Fifteen years ago, El Salvador criminalized any and all abortions. Now, after years of legally dubious arrests, draconian prison sentences and a controversial case involving a fetus with no brain, critics of the law call El Salvador a cautionary tale that raises the question: Is this really what a blanket ban on abortion should look like?
“Whether you’re pro-life or pro-choice, this is an issue of due process and human rights,” says Caroline Bettinger-Lopez, a University of Miami law school professor who follows El Salvador’s judiciary. She notes, for example, that while the law’s maximum prison sentence is supposed to be eight years, prosecutors often elevate the charges to aggravated murder, and judges in turn have meted out terms as long as 40 years.
Given the usually poor, uneducated and frightened state of the women involved, she argues, that constitutes abuse.
Mauricio Carballo, a spokesman for El Salvador’s federal prosecutor, denies the government has misused the abortion law. Given the innocence of the unborn, he says, the law dictates that abortion be addressed “with the gravity of homicide” and that certain cases—especially those involving late-term abortions—merit punishment.
The United Nations is calling on El Salvador to revise, if not repeal the law. This fall the London-based, pro-choice human rights group Amnesty International called the situation “institutionalized violence against women.” And Las Diez y Siete—the 17 women currently behind bars for abortion, some for sentences of 30 years or more—have become a cause célèbre among abortion rights supporters.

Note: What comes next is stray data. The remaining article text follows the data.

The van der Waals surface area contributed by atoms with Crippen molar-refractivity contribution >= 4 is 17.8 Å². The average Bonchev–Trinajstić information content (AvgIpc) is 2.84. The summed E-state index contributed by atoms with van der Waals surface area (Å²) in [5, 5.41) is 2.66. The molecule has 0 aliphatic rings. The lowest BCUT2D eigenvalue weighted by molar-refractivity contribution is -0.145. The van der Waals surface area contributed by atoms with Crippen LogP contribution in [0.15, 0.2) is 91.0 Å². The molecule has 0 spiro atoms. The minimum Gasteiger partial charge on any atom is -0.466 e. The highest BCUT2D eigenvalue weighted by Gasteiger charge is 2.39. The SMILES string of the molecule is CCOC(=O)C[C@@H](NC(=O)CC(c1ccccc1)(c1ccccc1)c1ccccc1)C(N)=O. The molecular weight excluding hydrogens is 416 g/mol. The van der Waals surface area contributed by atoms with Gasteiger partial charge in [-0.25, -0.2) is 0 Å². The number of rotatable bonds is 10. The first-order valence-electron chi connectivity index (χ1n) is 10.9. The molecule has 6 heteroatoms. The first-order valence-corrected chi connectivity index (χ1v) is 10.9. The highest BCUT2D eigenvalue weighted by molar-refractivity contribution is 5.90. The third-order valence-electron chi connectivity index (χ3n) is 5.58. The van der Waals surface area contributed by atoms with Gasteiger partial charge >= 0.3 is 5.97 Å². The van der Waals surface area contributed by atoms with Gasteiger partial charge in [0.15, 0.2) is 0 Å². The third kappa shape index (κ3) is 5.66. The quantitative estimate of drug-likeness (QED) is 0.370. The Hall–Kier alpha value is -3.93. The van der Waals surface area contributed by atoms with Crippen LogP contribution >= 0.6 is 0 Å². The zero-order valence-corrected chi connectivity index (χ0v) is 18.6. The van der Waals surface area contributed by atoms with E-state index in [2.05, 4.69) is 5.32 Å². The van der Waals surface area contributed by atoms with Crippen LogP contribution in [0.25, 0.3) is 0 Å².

El Salvador has become part of the discussion about abortion in Miami. Salvadoran doctors and lawyers have recently acknowledged that women who can afford it are increasingly traveling to Florida to have legal abortions.
El Salvador is a small Central American republic scarred by civil war and drug-gang violence. But it is also heavily Catholic and increasingly evangelical. That pro-life culture made it easier in 1999 to codify church teaching into a national law that prohibits abortion under any circumstance.
The nation’s leading prelate at that time, Archbishop Fernando Sáenz Lacalle of San Salvador, said abortion-ban legislation like El Salvador’s should be considered “a societal norm.”
“If our agenda is humanitarian,” said Sáenz, “if we oppose drug-trafficking and prostitution and racial discrimination, then we must also oppose impunity for this crime.”
But the law’s detractors say it has all too often degenerated into a societal witch hunt. They point to cases like that of Cristina Quintanilla. She was rushed to a hospital where an anonymous staff member accused her of inducing an abortion. She was arrested and handcuffed to her bed.
Salvadoran authorities insist many women falsely claim they’ve miscarried when in fact they have had abortions. But at Quintanilla’s trial, according to court records, neither doctors nor prosecutors ever presented physical evidence or witness testimony to that effect, nor did the coroner determine a cause of death. Even so, the charge was raised to aggravated murder, and Quintanilla was sentenced to 30 years.
In 2009 an appellate court called the sentence excessive and ordered Quintanilla released. But her record kept her from being hired, and she emigrated a few months ago to Chicago.
Last year the government refused to let a pregnant woman known as “Beatriz” have a therapeutic abortion. Her baby had no brain and no chance of survival. Because Beatriz suffers serious conditions including kidney failure and lupus, doctors said carrying that anencephalic fetus endangered her own life.
San Salvador’s new archbishop, José Luis Escobar, stirred controversy by insisting the mother’s health was not threatened by the pregnancy. But after calls from the Inter-American Court on Human Rights to end the pregnancy, El Salvador’s Supreme Court permitted a C-section delivery. (The baby died hours later.)
Meanwhile, a growing number of Salvadoran medical and legal professionals, including the head of the National Women’s Hospital, are urging more flexibility in the law. The Catholic Episcopal Conference of El Salvador opposes any relaxation.
The discussion is being monitored around Latin America, which is home to five of the seven countries in the world that ban abortion outright.